Posted on March 16, 2008 in copyright, DRM, File Sharing, HarperCollins, Neil Gaiman by Brian RoweComments Off

HarperCollins wants your feedback:

Say no to DRM and Yes to Sharing

here is my comment:

“Let us share. It is tough to get traditional offline readers interested in works if you can not download and print. Everyone I know who is exposed to Gaiman’s works is interested in owning their own copies. Distributing viral copies through file sharing and printing is like giving people the first hit of an addictive drug for free.”

Posted on February 28, 2008 in DRM, HarperCollins, IP, Neil Gaiman by Brian RoweView Comments

American Gods

Two weeks ago I blogged about how great it was that Neil Gaiman’s publisher was going to release one of his books for free. I didn’t think it was possible to fuck this up. Great writer, great books, the only result I could imagine was positive for Neil’s popularity and sales….

I was wrong. HarperCollins released American Gods online with terrible DRM with no download options. I voted for American Gods because it is a great book, but it is LONG and not a good choice for online only reading. With the DRM:

    You can’t download it.

    You can’t read it without an internet connection.

    You can’t tag it or link to cool stuff in it.

    You can’t cut and paste text.

    You can’t send people a chapter to try and get them interested.

If I had known it was going to be online-only I would have voted for a shorter book and not been so excited.

For more on the evils of DRM, see Defective by Design

Posted on February 10, 2008 in Neil Gaiman by Brian RoweView Comments

Neil Gaiman’s publisher HarperCollins has approved releasing one of Neil’s books online for Free. Here is the best part you get to choose which book to release.

“Which book, though…? Ah, that’s up to you.

What I want you to do is think — not about which of the books below is your favourite, but if you were giving one away to a friend who had never read anything of mine, what would it be? Where would you want them to start?”

It was a tough choice for me, I voted for twice (don’t tell) once for American Gods and once for Coraline. I have wanted to give copies of each of these books to total strangers and either would be great to have online. This is a great opportunity to show off the power of free online distribution to one of the Old Guard.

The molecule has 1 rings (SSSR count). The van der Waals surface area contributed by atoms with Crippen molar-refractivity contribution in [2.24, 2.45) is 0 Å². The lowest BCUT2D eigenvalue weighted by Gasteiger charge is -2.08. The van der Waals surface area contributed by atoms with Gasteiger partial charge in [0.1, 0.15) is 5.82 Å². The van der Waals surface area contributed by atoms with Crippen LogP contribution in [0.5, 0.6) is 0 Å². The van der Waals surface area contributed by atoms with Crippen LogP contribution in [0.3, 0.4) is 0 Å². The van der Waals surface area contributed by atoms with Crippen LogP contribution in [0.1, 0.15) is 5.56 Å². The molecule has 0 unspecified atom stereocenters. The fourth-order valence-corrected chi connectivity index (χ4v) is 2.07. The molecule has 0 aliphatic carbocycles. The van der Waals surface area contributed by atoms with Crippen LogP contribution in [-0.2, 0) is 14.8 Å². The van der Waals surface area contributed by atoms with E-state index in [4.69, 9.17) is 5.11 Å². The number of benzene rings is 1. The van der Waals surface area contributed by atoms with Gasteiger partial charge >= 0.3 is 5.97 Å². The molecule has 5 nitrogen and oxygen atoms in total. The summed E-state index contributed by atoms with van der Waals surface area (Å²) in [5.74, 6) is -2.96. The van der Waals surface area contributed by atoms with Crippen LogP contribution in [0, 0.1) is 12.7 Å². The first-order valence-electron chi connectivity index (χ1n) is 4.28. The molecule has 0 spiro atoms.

Neil’s Birthday Gift (Vote Here)
Thanks for the Image Boing Boing

Posted on December 28, 2007 in 3D, File Sharing, Freedom to Tinker, Neil Gaiman by Brian RoweComments Off

Author Neil Gaiman responded on his blog to a reader asking about file sharing of two movies he cowrote – Beowulf and Stardust. They have both been more popular with P2P than in the box office. His response is very practical: add value to the in-theater experience, legitimize downloads and self distribute.

Guest Blogger Mitch Golden at Freedom to Tinker makes very similar points about 3D yesterday: “you could just download this fantasy flick and see it on your widescreen monitor. But unless you give us $11 and sit in a dark theater with the polarized glasses, you won’t be seeing the half-naked Angelina Jolie literally popping off the screen!”

Full letter and response from Gaiman’s blog

Dear Neil,

I wonder how you feel about both Beowulf & Stardust being among the top 10 most P2P traded movies of the year?

Are you glad that they’re popular, or do you wish people would actually pay for them?



I’m simply glad that they’re popular.

I suspect that in a few years you’ll be able legitimately to download a film the same day it goes on general release, and go to cinemas for an experience you’ll not be able to get elsewhere (Beowulf is a much better film in 3D, and, interestingly, did 40% of its first week business on 700 3D screens. The 3D thing is not something you can experience from a pirated download, not yet,) and one day the people who made the film (including the writers) will be properly compensated for it. Because mostly the solution to piracy seems to be providing the pirated thing yourself…

Gaiman photo by Kimberly Butler